WASHINGTON — After a slow and sometimes rocky start, the Reagan Administration's aid to Nicaragua's anti-Sandinista rebels this year has reached $5.5 million, will soon hit $11.5 million and is quietly expanding the U.S. role in the jungle war, officials said Friday.
A growing number of the rebels, known as contras , are wearing U.S.-made boots, belts and canteens supplied under a U.S. law that permits "humanitarian" aid.
The CIA has increased its presence in the contra camps, congressional sources said, both monitoring the rebels' activities and giving them U.S. military intelligence about the Sandinistas. And soon, officials said, the CIA will be giving the contras new radio equipment to help them act on tactical intelligence.
Not Off the Ground
But despite the renewed flow of U.S. funds and optimistic reports of swelling rebel ranks, the contras' war has yet to get off the ground, Administration officials say. The rebels have mounted no serious military offensive against the Sandinistas since August.
Politically, the contra leaders are still debating the fine points of a basic statement of their goals. Their attempts to raise private contributions for arms purchases have bogged down. And some of their new American aid is being lost to corruption in Honduras-- their main supply base--perhaps as much as 20%, one aide suggested.
"They still don't have their act together," a State Department official said. "They have not been easy people to work with."
Admits Slow Progress
Contra leader Adolfo Calero acknowledged that progress has been slow. "You don't put these things together overnight," he said in a telephone interview from his base in Miami.
But he rejected any suggestion that corruption or inefficiency has handicapped his guerrilla army of 17,000.
"That's not true; it's crap," he said. "We are lean, efficient and honest. That's how we managed to stay alive and grow when we had no money."
The United States has been helping the contras since 1981, when President Reagan first authorized secret aid to the rebels in their fight against Nicaragua's Marxist regime. That program escalated until 1984, when Congress discovered that the CIA had mined Nicaragua's harbors. In the furor that resulted, the rebels' U.S. funds were cut off.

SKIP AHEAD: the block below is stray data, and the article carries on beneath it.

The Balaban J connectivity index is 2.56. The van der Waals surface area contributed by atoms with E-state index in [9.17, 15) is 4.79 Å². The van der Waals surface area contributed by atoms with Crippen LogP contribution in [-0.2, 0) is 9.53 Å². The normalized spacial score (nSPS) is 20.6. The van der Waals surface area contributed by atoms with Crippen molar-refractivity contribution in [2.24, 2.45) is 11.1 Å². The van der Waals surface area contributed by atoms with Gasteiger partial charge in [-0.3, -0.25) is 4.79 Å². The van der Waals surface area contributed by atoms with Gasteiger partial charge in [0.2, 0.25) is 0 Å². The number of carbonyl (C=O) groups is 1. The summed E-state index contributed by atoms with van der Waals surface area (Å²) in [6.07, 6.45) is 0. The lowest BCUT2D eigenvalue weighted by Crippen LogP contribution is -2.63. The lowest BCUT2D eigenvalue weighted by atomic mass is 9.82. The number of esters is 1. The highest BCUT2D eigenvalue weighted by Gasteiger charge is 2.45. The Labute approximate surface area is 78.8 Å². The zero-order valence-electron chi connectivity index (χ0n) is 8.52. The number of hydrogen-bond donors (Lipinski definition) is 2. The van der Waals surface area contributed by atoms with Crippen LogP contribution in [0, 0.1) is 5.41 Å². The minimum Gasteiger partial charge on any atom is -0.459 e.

New Vote in March
But last spring, Congress approved renewed aid, although the funds cannot be used for weapons or ammunition. That compromise, however, was passed narrowly and the issue is scheduled to come to another vote in March.
Rep. Dave McCurdy (D-Okla.), one of the key Democrats who fashioned last summer's compromise, said he has been disappointed by the contras' inability to present a coherent political program as well as their lack of military success.
"If they're going to pose a real alternative to the Sandinistas, they have to develop something other than a war machine; they have to develop a clear political identity," he said. "They haven't been able to do it."
Contra officials say negotiations on a common political program have been slowed by disputes among their leaders. "We're going to have a detailed political program, but it will be, maybe, another month or so," Calero said.
On the military front, Calero said that the Sandinistas' increased use of Soviet-supplied Mi-24 helicopters has forced the rebels to shift their main operations eastward from Nicaragua's populated Pacific seaboard--their strategic target earlier this year--into the less strategic but well-covered jungles of the Atlantic coast. But he insisted: "We're doing well. . . . We're going to drive the Sandinistas crazy."
President Reagan, in a 26-page report to Congress on the operations of the rebel aid program this week, reaffirmed his commitment to their fight.
As of Oct. 31, the report said, the State Department's Nicaraguan Humanitarian Assistance Office had granted $5.5 million to the contras' umbrella organization, the United Nicaraguan Opposition. An official familiar with the program said additional grants would soon be made to bring the total up to $11.5 million.
Contra leaders and some Administration officials have complained that the State Department has been slow in disbursing the funds. But Robert W. Duemling, the former ambassador who runs the program, said he believes his caution has been in order.
"I want to keep this thing beyond reproach," he said. "We are . . . not skating close to the edge."
Another official familiar with the program said that roughly 65% of the fund's payments have gone directly to U.S. suppliers whose shipments are easily verifiable. But in the case of food and other supplies that are purchased in Honduras or other countries, officials said, guarding against corruption is more difficult.
Another official said that as much as 20% of the contras' local expenditures may be skimmed by officials in the countries they deal with but warned that the figure "is only a guess."
The CIA has quietly moved back into a more active role in the contras' war after Congress agreed that it could provide U.S. intelligence to the rebels, congressional sources said, giving the contras information about Sandinista troop movements based on U.S. surveillance flights and radio intercepts.
And the House and Senate Intelligence committees have approved a secret provision in this year's intelligence authorization bill that will allow the CIA to supply the contras with sophisticated radios for sending and receiving such data, congressional sources said.